Navigating your way through a large and bustling metropolis such as New York City can be a daunting prospect. Even for born-and-bred New Yorkers, the sheer deluge of information they see can make it easy to miss important messages, be they regarding free vaccinations or upcoming concerts from favourite performers.
But now the city of New York is seeking to help its citizens by talking to them directly. Its mouthpiece: 250 Internet-connected smart signs, each equipped with an interactive touch display, Wi-Fi hot spot, and the ability to communicate directly with the mobile phones of people in their immediate vicinity.
The project is being deployed across New York City by City24/7, and is the culmination of a five-year project to find better ways of getting information to citizens.
“We’re trying to help cities communicate with their citizens a little better and turn it into an ongoing conversation,” says City24/7’s president and chief executive officer, Tom Touchet. “As you walk through a city, you can learn and give feedback to the city about everything that is cool in and around various neighbourhoods.”
Working in conjunction with equipment supplier Cisco, City24/7 has deployed 50 of the 250 interactive devices on screen enclosures, in public building entrances, in small businesses, and on relevant street furniture. The remainder will be installed in the next four to five months.
As well as making information available through the touch screen, citizens can download a free City App and opt in to a messaging service where they can select the information they wish to receive, ranging from urgent notifications through to free city programs or advertisements from local businesses. Messages are sent to devices via Bluetooth when they come in range of a sign.
And the benefits have flowed both ways. “What the city is getting back is a pretty strong response for some of its public health campaigns, and a strong response on transit information,” says Touchet. “A couple of volunteer programs have also really ‘popped’.
“And there has been great feedback for some events that maybe people didn’t know about before they walked by some of the signs.
“People will opt in when you give them something of value. They don’t want spam, but if you know they are taking the exact same bus or subway every day, and you can trigger a beacon to tell them how far away it is, they will opt in for it, and then use it to access the city’s events and other pieces of information.”
For the citizens of New York City, the City24/7 project is a new means to interact with their urban environment. For the City24/7 and Cisco, it is an early demonstrator of the potential benefit of the Internet of Things (IoT).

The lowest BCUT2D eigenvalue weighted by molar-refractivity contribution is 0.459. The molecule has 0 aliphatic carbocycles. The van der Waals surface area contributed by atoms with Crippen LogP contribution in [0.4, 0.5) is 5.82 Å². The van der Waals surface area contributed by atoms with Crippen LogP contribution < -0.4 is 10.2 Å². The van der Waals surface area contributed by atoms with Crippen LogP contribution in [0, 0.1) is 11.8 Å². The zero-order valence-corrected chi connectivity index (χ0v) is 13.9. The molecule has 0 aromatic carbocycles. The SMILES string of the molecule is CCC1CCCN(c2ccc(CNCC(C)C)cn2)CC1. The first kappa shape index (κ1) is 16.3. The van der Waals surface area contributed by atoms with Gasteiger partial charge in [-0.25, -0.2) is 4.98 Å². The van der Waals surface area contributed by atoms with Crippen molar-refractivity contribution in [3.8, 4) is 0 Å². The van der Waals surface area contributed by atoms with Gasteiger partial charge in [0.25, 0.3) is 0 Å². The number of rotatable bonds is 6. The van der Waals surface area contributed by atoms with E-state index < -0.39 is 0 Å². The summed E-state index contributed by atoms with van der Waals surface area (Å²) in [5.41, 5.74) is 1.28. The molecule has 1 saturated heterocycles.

It is a concept that has been getting a lot of press of late, in part due to claims like Cisco’s suggesting the number of connected devices will reach 6.5 times the world’s population by 2020. For suppliers, that represents an opportunity Cisco estimates will grow from a US$121 billion (AU$130.3 billion) today to US$948 billion by 2020.
Touchet sees it as something more fundamental. “We like to say that the Internet gave everyone a voice,” he says. “The Internet of Things will allow a conversation, where cities and citizens communicate about all the cool things there are to discover.”
But it is not just human signals being connected via the Internet of Things. The plummeting cost of computer hardware and radio technology has led to a proliferation of cheap sensors and other devices, which form the end points of the IoT.
Connected home appliances are one of the most obvious manifestations. Research company, Telsyte, has estimated the Australian home automation market generated $105 million in sales in 2013, and will exceed $917 million by 2017.
The range of connected devices is staggering, with the Sydney-based start-up, Moore’s Cloud, even releasing a string of smartphone-controlled Christmas lights in late 2013, selling at $199.
Connected medical devices are also proving to be big business for the Internet of Things, with US-based Transparency Market Research predicting that market will reach US$33.5 billion by 2019.
Even personal activity tracking devices such as the FitBit, Jawbone UP and Nike Fuelband have proven to be a massive opportunity for their makers, with NDP Group estimating that market alone was worth US$330 million in 2013.
With the Raspberry Pi project now selling card-sized computers for US$25, and projects based on the open source electronics platform proliferating, it has become economical to embed intelligence into almost any device, including an increasing range of low-cost sensors.
That means that among the strange signals you can hear on the Internet, you can even hear the beating of an oyster’s heart, if you know where to listen.